An act of herbicide
This weekend I put off all the indoor chores I was intending to tackle and took advantage of the warm weather to carry out a murder.
I only have one good tree in my yard, a white pine that’s about sixty feet tall. English ivy climbs up it to almost the top- there are probably more ivy leaves than pine needles on this poor tree.
Some biologists are more unnerved by invasive plants than others, but there seems to be consensus that invasive vines in particular are very, very bad. Before the introduction of foreign plants, our region was not naturally a very vine-covered place. Native Eastern trees and shrubs never evolved to compete with the ivy, akebia, bittersweet, and honeysuckle that now swallow up so much of our woodlands and open spaces.
Winter is a good time to kill ivy. The easiest way to do it is to sever the vine just above the ground. I make a couple of cuts and pry a section of vine out so I know I’ve gotten all the way through.
The leaves will wilt, then die, but it will take a while for them to fall. In the growing season a bunch of dead leaves stuck to a tree trunk look terrible, but it’s not that conspicuous this time of year.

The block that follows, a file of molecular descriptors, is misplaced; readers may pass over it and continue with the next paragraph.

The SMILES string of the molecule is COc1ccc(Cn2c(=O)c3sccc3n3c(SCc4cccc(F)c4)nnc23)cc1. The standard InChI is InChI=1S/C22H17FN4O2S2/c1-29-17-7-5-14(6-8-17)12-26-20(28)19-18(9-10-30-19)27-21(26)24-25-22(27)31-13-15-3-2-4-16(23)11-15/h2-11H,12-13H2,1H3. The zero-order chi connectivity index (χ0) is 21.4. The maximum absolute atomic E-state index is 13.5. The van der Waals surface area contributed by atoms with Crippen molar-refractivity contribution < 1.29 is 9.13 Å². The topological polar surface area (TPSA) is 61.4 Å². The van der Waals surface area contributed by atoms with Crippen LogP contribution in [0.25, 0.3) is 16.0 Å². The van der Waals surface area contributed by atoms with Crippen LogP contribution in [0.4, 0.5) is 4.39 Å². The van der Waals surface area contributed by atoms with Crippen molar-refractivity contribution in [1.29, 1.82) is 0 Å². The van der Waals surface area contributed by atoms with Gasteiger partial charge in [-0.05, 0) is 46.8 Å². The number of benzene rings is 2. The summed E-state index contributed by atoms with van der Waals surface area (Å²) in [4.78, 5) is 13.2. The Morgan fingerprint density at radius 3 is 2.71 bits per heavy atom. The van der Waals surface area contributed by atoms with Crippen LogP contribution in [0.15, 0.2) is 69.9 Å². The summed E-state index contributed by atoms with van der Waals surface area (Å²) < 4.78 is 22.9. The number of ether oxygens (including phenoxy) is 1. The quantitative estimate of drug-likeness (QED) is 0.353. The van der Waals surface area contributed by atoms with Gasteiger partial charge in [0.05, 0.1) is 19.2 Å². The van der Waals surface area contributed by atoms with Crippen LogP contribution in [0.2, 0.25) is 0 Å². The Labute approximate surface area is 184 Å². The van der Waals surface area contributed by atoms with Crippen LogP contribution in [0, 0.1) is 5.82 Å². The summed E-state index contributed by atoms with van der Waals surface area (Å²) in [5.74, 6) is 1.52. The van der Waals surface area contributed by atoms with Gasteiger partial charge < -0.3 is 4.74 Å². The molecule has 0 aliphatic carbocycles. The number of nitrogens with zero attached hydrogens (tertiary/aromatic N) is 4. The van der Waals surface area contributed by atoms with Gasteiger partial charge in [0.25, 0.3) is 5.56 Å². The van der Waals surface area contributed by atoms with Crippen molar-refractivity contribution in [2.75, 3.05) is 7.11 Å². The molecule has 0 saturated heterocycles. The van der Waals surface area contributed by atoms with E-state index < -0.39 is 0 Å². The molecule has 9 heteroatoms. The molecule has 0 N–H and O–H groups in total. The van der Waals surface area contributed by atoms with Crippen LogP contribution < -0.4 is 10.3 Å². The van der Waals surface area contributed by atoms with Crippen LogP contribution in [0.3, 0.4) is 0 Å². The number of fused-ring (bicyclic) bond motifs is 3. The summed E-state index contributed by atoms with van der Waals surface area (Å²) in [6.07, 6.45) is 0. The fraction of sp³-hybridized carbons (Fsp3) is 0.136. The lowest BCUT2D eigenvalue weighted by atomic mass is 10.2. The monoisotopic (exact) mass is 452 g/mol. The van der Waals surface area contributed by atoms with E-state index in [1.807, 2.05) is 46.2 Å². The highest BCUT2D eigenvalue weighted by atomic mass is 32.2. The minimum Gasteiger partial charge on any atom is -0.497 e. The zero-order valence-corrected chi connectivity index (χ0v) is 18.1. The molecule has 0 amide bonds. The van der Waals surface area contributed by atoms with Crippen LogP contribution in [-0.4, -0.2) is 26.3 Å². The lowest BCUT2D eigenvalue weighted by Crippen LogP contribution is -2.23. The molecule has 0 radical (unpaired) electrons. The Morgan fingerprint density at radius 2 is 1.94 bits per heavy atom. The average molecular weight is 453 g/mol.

It’s a pain to try to peel off the woody stems now, and the adventitious roots the vine uses to glue itself to a tree can pull off a lot of bark. I’ll leave them on the tree, and eventually they’ll fall off too.
No blood, no witnesses, and I wore gloves so I didn’t need to wipe down the saw when I was done.
WHYY is your source for fact-based, in-depth journalism and information. As a nonprofit organization, we rely on financial support from readers like you. Please give today.